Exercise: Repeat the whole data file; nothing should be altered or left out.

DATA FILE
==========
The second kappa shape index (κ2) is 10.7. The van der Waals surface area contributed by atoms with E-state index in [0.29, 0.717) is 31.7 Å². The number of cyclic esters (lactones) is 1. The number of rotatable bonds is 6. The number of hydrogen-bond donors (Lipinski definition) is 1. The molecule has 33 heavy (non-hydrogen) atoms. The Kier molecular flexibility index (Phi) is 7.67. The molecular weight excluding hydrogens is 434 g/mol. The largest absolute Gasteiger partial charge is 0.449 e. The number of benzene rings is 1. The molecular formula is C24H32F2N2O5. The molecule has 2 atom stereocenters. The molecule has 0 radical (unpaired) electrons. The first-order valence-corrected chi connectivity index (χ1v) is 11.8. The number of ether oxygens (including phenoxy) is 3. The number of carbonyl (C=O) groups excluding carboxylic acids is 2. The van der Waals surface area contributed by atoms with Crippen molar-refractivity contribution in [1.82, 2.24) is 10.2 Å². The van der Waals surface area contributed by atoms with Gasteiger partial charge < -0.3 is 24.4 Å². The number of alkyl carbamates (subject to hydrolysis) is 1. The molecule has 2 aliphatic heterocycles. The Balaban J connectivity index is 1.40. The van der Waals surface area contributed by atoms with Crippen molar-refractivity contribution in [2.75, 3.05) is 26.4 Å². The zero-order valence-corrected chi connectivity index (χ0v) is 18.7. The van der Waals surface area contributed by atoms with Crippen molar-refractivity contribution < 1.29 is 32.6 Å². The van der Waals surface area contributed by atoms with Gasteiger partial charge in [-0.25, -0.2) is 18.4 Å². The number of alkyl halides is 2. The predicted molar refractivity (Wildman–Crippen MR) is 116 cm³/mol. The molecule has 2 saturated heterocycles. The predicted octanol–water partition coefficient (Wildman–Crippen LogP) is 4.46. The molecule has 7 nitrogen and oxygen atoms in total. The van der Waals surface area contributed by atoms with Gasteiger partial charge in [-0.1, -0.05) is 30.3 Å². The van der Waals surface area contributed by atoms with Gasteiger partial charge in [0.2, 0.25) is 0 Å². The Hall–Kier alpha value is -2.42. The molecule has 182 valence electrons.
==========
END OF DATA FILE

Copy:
The second kappa shape index (κ2) is 10.7. The van der Waals surface area contributed by atoms with E-state index in [0.29, 0.717) is 31.7 Å². The number of cyclic esters (lactones) is 1. The number of rotatable bonds is 6. The number of hydrogen-bond donors (Lipinski definition) is 1. The molecule has 33 heavy (non-hydrogen) atoms. The Kier molecular flexibility index (Phi) is 7.67. The molecular weight excluding hydrogens is 434 g/mol. The largest absolute Gasteiger partial charge is 0.449 e. The number of benzene rings is 1. The molecular formula is C24H32F2N2O5. The molecule has 2 atom stereocenters. The molecule has 0 radical (unpaired) electrons. The first-order valence-corrected chi connectivity index (χ1v) is 11.8. The number of ether oxygens (including phenoxy) is 3. The number of carbonyl (C=O) groups excluding carboxylic acids is 2. The van der Waals surface area contributed by atoms with Crippen molar-refractivity contribution in [1.82, 2.24) is 10.2 Å². The van der Waals surface area contributed by atoms with Gasteiger partial charge < -0.3 is 24.4 Å². The number of alkyl carbamates (subject to hydrolysis) is 1. The molecule has 2 aliphatic heterocycles. The Balaban J connectivity index is 1.40. The van der Waals surface area contributed by atoms with Crippen molar-refractivity contribution in [2.75, 3.05) is 26.4 Å². The zero-order valence-corrected chi connectivity index (χ0v) is 18.7. The van der Waals surface area contributed by atoms with Crippen molar-refractivity contribution < 1.29 is 32.6 Å². The van der Waals surface area contributed by atoms with Gasteiger partial charge in [-0.25, -0.2) is 18.4 Å². The number of alkyl halides is 2. The predicted molar refractivity (Wildman–Crippen MR) is 116 cm³/mol. The molecule has 2 saturated heterocycles. The predicted octanol–water partition coefficient (Wildman–Crippen LogP) is 4.46. The molecule has 7 nitrogen and oxygen atoms in total. The van der Waals surface area contributed by atoms with Gasteiger partial charge in [-0.1, -0.05) is 30.3 Å². The van der Waals surface area contributed by atoms with Gasteiger partial charge in [0.2, 0.25) is 0 Å². The Hall–Kier alpha value is -2.42. The molecule has 182 valence electrons.